Solo practice requires a lot of time and work, but it also has benefits: no one looking over your shoulder, no pressure to take a particular client, freedom to work in the areas of law that you prefer, and complete flexibility in deciding when, where, and how to work. Is it a match for you?
Desks are the pedestals of our productivity. How we organize the stuff on them has a big effect on how well or if we get things done in a timely fashion. But just as important as these practical concerns is the impact it has on our mental health.
Stackers organize by topic in stacks. They are visual and tactile and like to give the appearance of order. The busier these people are, the more stacks they have.
Spreaders are visual like stackers, but must be able to see everything they’re working on.
Free Spirits keep very few personal belongings around the work area. They like new ideas and keep reports, books, articles and magazines near.
Pack Rats have emotional ties to things. They like the feeling of fullness around them and like to tell stories about what’s in the office.
These categories are insightful, and describe a fair number of people I’ve worked with. But they fail to recognize what happens when a lawyer is depressed, depleted of energy, and has no motivation to get organized. Dan calls this “the depressed desk:”
When a lawyer has depression, motivation and organization are BIG problems. A lack of energy blunts motivation. We already know that it’s a good idea to keep our desk together, but there simply isn’t much neurochemical juice to get it done….
We must outfox depression. It would have us do nothing. So we must do something.
Dan’s Six Simple Solutions [Abbreviated]
Get rid of all those pens. Only keep three or four.
Take home any books that you don’t use on a regular basis. [I would add: do the same with magazines and legal periodicals. Create a “free spirit” space at home if this is your organizational style.]
Hide cords – use twist-ties or coil your cords up.
Only keep on your desk what you need for that day. Then section off your desk and workspace so that everything has a specific space.
Have a dump day. Pull everything out, put it in a big pile, sort, and toss.
We communicate with clients along a continuum – using emails, texts, letters, phone calls, video conferences, and in-person meetings. When selecting a communication medium, what drives your choice?
When Your Convenience Determines How You Communicate
Choosing a communication medium that is most convenient for you is understandable. Odds are you’re busy, maybe overwhelmed. You have information to convey and want to pass it along to the client quickly and easily. More likely than not, you’ll fire off an email, maybe a text, or post a document and notify the client to login to your secure client portal.
This is perfectly fine if the information you have to convey is cut and dried: not controversial, unexpected, upsetting, or likely to provoke a series of questions.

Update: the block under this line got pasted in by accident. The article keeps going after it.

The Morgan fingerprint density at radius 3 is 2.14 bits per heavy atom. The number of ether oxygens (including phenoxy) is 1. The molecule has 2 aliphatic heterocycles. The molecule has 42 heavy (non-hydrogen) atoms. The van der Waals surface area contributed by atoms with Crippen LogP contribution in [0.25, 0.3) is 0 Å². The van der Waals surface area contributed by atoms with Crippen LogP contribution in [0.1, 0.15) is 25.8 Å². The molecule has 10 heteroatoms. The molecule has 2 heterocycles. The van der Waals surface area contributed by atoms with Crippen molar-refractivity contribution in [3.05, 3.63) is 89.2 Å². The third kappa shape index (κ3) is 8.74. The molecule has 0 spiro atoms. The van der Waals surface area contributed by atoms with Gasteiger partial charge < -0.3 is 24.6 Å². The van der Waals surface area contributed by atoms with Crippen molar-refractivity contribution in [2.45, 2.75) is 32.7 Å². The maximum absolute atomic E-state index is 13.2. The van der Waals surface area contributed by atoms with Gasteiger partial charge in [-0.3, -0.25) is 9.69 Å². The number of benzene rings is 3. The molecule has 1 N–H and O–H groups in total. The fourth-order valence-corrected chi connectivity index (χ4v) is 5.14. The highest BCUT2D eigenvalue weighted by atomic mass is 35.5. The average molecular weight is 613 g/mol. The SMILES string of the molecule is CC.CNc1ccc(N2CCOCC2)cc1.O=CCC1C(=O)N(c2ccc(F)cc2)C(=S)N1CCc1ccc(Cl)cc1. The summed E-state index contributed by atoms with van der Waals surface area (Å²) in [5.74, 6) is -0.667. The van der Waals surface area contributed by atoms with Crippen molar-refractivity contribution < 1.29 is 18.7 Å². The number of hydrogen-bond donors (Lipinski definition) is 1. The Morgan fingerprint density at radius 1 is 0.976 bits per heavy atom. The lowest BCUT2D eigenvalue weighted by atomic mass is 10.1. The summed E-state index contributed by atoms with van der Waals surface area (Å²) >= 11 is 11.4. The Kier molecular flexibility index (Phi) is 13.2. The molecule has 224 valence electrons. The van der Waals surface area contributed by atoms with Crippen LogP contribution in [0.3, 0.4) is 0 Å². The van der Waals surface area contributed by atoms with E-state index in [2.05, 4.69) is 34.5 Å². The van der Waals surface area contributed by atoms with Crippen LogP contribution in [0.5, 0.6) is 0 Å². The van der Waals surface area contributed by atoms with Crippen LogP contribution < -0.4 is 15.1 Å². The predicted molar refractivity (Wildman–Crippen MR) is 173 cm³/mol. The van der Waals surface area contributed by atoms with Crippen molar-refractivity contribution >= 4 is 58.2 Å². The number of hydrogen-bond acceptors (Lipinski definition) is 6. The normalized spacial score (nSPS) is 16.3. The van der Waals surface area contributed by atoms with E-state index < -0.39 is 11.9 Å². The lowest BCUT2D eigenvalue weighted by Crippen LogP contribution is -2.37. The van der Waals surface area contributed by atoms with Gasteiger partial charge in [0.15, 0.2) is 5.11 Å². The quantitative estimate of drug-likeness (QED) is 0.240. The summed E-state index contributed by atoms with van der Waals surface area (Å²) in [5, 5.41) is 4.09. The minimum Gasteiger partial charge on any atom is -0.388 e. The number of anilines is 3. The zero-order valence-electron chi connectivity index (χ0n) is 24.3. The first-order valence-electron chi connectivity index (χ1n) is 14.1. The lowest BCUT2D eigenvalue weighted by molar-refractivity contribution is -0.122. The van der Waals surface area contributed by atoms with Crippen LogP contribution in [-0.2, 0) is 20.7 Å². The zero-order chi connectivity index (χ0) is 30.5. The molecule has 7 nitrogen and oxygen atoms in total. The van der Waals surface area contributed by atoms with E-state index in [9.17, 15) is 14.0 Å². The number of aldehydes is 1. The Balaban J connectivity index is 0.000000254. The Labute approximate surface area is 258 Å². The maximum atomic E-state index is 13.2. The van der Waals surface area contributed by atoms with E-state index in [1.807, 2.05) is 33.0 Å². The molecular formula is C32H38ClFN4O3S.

For best results, prime clients at the first client meeting. Let them know to expect emails, texts, etc. when you have routine information to convey.
When Client Convenience Rules Communication
Some might argue this should be the gold standard 100% of the time: choose the communication method the client prefers or finds most convenient.
While I understand the spirit behind this point of view, it ignores some important realities. Consider this typical scenario: Client sends you a question by email or text, but is unclear in what she is asking or leaves out key details. In the name of letting the client control the means of communication, you can:
Begin an inefficient exchange of messages in an attempt to clarify the question.
Spend an inordinate amount of time “issue spotting,” then answer every conceivable variation of the client’s real question.
Have I made this mistake? Yes, indeed. But the goal here is to do better. Neither of these choices is a good way to go.
Client convenience/preference can rule when you have straightforward information to convey. [Spot a theme here?]
If the client is being murky, don’t text or email. Pick up the phone. You’ll get to bottom of the real question far more quickly. Send back a quick message: “Let me call you to discuss this. Is 2:00 p.m. a good time?”
Purposely Choosing a Communication Method that is Inconvenient for the Client
If we’re being truthful, most lawyers have done this at one time or the other. You leave a voicemail at home because you know the client is at work. You send an email late at night when the client is likely to be sleeping. You mail a letter instead of picking up the phone to talk.
If you occasionally choose a means of communication that avoids contact with your clients, don’t worry about it. You might legitimately go this route to simply get something done. [Your convenience is driving how you communicate.]
But if you find yourself avoiding clients (plural) repeatedly (chronically), stop and reflect. Most lawyers who choose an “avoidance” means of communication are doing it because:
They anticipate the client will be unhappy about whatever information it is they have to convey – or –
The client is already unhappy [which could be reasonable or unreasonable]
Chronic avoidance can become chronic procrastination, which is a no-win for everyone. Lawyers who repeatedly procrastinate are anxious, stressed, and sometimes depressed. They find it impossible to break the self-perpetuating cycle of avoidance: as clients become more and more unhappy because the lawyer isn’t communicating, the lawyer retreats even more – not checking email, not opening postal mail, allowing voicemail to fill up, not reading texts.
Talk about communication at your initial client meeting. Let the client know what to expect and set the tone.
My goal is to keep you informed at all times during your case. I will email (upload) routine updates and documents.
If you have a question, feel free to call (text, or email) me. I set aside (mornings) (afternoons) to return calls and messages.
If the answer to your question is complicated, or if I need more information to give you an answer, I may ask to set up a telephone or video conference.
I like to meet with clients in person to (talk about settlement offers, prepare for deposition, prepare for trial, etc.) If you want to meet in person, feel free to (call my assistant or me) any time to set up an appointment.
You are welcome to drop off documents (any time, after 1:00 p.m.). If you want to talk (leave me a note or speak to my assistant so we can schedule a time to meet).
Consider the information you need to convey and remember your goal in communicating: you’re trying to build and support a better client relationship.
Convey bad news in person, by video conference, or over the phone.
Discussing something complicated? Use the same approach.
Is your client prone to anxiety? Do you anticipate the client will have a host of questions? Ditto on the approach.
Potential Legal Malpractice
If you’re an Oregon lawyer, call the Professional Liability Fund at 1-800-452-1639 and ask to speak to an on-call claims attorney in any of the following circumstances:
You believe you committed malpractice
The client is threatening to sue or is asserting you malpracticed